A Goiter is an irregular growth of the thyroid gland. The thyroid gland is a gland located under the Adam’s apple in a winged-like wrapping around your neck.
Most people with Goiters won’t develop any symptoms outside of swelling around the neck. However, Goiters can cause specific symptoms depending on if it causes a decrease or increase in thyroid function.
Hypothyroidism – Decrease in Thyroid function
- Sensitivity to cold
- Dry skin
- Muscle weakness
- Problems with attention or concentration
Hyperthyroidism – Increase in Thyroid function
- Weight loss
- Rabid Heartbeat (tachycardia)
- Increased sensitivity to heat
- Excess sweating
- Twitchiness or Irritability
- High blood pressure
Diagnosis and Treatment
Goiters are often discovered during a routine physical exam. Your doctor might discover a growth or swelling around your neck and perform further imaging tests. These are performed in order to get a better idea of the size of nodules, assess whether you are suffering from hypo or hyperthyroidism, and determine the cause of the goiter.
These tests include:
- Hormone Test – Your doctor will perform a blood test in order to test your thyroid hormone levels and see if your thyroid is performing properly
- Antibody Test – Depending on your blood work, your doctor may perform an antibody test in order to rule out Hashimoto’s or Graves disease, a thyroid condition linked to an autoimmune disorder
- Ultrasound of the thyroid – A ultrasound uses sound waves in order to create an image of your thyroid, which helps your doctor reveal the size of the thyroid and nodules affecting the thyroid
- Radioactive iodine uptake test – Your doctor may prescribe this test in order to understand your thyroid function. They will inject you with a small amount of radioactive iodine and scan your thyroid gland in order to see how your thyroid absorbs it
- Biopsy – Your doctor may perform a microscopic biopsy of your neck tissue cells in order to rule out the possibility of a cancerous growth causing your condition
Depending on the size of the goiter, severity of symptoms, and causes of the goiter, your doctor may perform any of these treatment options.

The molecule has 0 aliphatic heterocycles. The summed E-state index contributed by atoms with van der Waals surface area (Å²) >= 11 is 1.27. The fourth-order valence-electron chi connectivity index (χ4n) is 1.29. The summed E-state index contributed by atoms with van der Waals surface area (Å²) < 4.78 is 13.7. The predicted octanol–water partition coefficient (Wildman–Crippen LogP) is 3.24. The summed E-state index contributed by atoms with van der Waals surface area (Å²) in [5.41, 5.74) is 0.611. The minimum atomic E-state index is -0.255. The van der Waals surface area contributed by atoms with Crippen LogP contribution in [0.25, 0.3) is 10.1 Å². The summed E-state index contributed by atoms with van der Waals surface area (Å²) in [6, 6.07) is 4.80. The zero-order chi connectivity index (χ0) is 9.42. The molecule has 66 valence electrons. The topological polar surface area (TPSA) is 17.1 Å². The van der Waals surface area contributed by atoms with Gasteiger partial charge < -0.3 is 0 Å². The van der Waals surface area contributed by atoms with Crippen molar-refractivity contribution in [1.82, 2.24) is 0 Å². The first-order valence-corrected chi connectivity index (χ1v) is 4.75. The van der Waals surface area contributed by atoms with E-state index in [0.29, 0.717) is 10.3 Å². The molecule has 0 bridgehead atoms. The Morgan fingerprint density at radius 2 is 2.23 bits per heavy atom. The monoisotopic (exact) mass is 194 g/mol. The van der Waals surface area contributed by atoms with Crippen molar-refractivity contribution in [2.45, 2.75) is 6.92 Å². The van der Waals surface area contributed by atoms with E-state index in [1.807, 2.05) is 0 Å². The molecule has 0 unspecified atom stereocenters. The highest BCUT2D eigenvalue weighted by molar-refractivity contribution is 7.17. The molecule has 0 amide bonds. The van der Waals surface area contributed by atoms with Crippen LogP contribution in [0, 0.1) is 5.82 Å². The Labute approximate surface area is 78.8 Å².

- Watchful waiting – In most cases, goiters are small, noncancerous, and have little chance of growing. In these cases, your doctor may advise no treatment but will prescribe a careful observation schedule with regularly timed testing intervals. If the thyroid has caused new growth or causing new symptoms report it to your doctor immediately
- Medications – Underactive thyroids (Hypothyroidism) will often be treated with hormone supplements like levothyroxine (Levoxyl), while overactive thyroids (Hyperthyroidism) will be treated with drugs like methimazole (Tapazole) which may reduce the size of the goiter.
- Surgery – If a goiter is affecting your ability to breath or swallow, or is connected with thyroid cancer, you may need surgery in the form of a total or partial thyroidectomy. If surgery is performed, you will often need to take regular hormone supplements in order to replace the hormones your thyroid would usually produce
However, in most cases, goiters do not need treatments and can be managed with aspirin and a healthy diet that rich in iodine which includes:
- Saltwater fish such as salmon and tuna
- Soy and dairy products
If you have any concerns regarding your thyroid, speak to a medical professional today.